Achilles Tendonitis is often the result of overuse of the Achilles tendon, the tough band of tissue that connects the calf muscles to the heel bone. The Achilles tendon is the largest tendon in the body and is vital for actions like walking, running, climbing stairs, and standing on your toes. While this tendon is strong, some activities can inflame it and lead to tendonitis. Tendonitis is an inflammation of the area between the muscle and bone.
“It is one of the more common things I see,” said Dr. Benjamin R. Proto, DPM, FACFAS of TPMG Orthopedics. Athletes are at a greater risk of developing Achilles tendonitis, though it depends on the individual. Sometimes overactivity can cause tendonitis. Oftentimes, those who don’t perform dynamic stretching or preparation before exercising will see Achilles injuries.
Some risk factors for Achilles tendonitis include obesity, autoimmune conditions like rheumatoid arthritis, and flexibility problems. Stretching before you perform an activity is crucial for the prevention of Achilles tendonitis. Age is also a factor. As you get older, your risk increases. Your shoe choice affects your risk of developing Achilles tendonitis. Those who wear shoes with a heel might experience tendonitis. Wearing heels for long periods causes the Achilles tendon to shorten and adjust to its new position. Taking the heels off causes that tendon to elongate at once and, in doing so, stresses it.
There are a couple of indications you may have Achilles tendonitis. If you feel a twinge walking down the stairs or putting tension on the area, it may be a sign you have tendonitis. You may notice stiffness or swelling along the Achilles tendon. Some notice pain after sharp movements, like suddenly moving forward at a crosswalk.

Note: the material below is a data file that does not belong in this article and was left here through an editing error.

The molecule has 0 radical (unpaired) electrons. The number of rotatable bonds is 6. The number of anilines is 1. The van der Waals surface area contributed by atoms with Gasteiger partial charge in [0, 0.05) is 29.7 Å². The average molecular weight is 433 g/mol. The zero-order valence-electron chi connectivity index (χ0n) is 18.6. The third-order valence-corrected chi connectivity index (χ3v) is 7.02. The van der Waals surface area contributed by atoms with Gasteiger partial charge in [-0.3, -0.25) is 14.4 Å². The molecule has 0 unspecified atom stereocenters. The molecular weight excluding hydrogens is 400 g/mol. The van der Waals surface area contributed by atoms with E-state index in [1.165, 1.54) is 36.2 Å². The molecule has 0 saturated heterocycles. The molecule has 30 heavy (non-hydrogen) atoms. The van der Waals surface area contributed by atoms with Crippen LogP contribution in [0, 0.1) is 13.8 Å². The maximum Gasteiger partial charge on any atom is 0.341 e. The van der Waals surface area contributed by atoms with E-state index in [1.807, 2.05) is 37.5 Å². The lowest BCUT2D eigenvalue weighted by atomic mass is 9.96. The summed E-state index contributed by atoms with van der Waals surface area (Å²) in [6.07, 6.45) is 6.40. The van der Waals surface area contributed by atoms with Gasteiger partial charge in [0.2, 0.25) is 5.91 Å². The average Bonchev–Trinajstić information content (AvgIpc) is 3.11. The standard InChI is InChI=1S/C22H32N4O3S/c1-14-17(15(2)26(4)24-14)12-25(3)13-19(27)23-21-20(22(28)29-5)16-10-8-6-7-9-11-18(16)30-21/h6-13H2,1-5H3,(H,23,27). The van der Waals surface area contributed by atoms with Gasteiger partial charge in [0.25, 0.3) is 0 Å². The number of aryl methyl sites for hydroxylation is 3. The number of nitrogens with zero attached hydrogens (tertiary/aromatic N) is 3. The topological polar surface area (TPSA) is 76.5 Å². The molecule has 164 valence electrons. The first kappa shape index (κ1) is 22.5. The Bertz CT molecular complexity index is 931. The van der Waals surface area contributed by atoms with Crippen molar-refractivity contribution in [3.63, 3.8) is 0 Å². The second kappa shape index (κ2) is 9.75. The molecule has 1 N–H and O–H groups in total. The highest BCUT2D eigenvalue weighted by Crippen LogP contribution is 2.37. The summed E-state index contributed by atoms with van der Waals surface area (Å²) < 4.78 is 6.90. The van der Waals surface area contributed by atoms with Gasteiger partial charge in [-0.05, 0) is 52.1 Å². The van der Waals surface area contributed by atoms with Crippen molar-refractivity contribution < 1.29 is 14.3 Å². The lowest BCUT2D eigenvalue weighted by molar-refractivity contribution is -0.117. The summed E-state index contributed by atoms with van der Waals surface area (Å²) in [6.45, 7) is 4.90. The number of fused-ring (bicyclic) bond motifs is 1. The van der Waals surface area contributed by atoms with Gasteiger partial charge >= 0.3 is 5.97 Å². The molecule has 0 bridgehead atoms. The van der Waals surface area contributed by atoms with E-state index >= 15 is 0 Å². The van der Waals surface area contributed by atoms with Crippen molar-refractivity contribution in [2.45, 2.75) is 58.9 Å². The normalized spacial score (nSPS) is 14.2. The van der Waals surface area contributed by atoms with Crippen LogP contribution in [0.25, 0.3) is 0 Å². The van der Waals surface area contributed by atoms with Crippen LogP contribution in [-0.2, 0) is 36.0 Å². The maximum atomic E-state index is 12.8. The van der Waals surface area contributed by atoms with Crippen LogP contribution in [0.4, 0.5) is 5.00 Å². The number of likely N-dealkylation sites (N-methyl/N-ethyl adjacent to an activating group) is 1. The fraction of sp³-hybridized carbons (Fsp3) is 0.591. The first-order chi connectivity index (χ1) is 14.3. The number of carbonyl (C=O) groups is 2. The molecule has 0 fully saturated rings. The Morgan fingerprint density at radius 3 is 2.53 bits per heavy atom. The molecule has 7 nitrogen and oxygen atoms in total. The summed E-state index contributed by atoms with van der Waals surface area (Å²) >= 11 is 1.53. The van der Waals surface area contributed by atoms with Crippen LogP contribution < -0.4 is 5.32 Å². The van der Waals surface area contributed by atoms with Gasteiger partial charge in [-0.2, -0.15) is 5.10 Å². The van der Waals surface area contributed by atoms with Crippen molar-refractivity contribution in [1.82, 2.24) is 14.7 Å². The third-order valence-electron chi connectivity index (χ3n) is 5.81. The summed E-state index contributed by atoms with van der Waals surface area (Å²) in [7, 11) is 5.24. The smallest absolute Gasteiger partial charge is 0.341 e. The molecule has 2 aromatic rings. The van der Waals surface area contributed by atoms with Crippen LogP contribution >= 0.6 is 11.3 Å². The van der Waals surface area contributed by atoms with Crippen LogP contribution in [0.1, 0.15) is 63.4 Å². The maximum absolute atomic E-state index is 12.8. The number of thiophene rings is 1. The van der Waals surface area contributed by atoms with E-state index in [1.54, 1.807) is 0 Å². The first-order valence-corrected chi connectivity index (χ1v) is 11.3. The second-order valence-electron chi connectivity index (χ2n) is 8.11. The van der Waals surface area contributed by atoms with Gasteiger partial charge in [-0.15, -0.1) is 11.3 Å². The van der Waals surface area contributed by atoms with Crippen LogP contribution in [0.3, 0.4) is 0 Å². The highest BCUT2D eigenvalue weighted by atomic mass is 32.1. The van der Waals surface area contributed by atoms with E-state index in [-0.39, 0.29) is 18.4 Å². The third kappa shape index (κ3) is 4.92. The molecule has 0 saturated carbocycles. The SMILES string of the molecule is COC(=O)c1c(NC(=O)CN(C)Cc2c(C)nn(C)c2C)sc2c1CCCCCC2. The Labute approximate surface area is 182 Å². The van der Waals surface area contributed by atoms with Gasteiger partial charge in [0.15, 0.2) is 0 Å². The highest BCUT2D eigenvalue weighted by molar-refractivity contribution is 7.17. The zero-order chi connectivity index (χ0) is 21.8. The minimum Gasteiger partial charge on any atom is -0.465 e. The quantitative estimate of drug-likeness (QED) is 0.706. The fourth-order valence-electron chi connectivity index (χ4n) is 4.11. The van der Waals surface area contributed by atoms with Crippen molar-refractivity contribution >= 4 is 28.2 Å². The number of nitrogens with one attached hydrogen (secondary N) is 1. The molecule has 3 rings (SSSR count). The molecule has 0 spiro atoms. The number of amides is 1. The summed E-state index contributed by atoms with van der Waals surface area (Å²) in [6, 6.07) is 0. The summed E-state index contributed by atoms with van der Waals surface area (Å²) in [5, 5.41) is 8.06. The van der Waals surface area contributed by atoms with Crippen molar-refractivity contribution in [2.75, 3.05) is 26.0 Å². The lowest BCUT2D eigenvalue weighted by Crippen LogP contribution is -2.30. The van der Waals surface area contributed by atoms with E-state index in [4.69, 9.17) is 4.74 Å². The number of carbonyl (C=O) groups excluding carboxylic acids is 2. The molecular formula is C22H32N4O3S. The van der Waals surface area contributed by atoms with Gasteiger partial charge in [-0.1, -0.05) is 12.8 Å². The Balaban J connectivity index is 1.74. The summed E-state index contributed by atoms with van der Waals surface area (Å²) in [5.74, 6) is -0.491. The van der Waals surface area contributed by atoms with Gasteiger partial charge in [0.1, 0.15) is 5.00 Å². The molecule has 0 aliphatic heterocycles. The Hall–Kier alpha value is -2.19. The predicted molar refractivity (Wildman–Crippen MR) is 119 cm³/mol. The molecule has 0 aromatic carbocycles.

“As easy it is to injure the Achilles tendon, it takes much longer to heal,” said Dr. Proto. In most cases, Achilles tendonitis can be treated by nonsurgical means, including physical therapy, prescription anti-inflammatories, cryotherapy, and immobilization. However, each individual’s case is different and some require surgical intervention.
With treatment and care, your Achilles tendonitis can heal. If you experience persistent pain around the Achilles tendon, it may be time to call your physician. Don’t let Achilles tendonitis stop you from enjoying the things you love. The quicker you seek treatment, the sooner you can return to activities you enjoy.
Benjamin R. Proto, DPM, FACFAS, joined TPMG Orthopedics in 2007 and has established himself as one of the Peninsula’s leading foot and ankle specialists, offering his patients the latest advancements in foot and ankle care. In his surgical practice, Dr. Proto utilizes minimally invasive techniques and specializes in partial and total joint replacement of the foot and ankle, ankle arthroscopy, and ankle fusion to address painful and dysfunctional joints.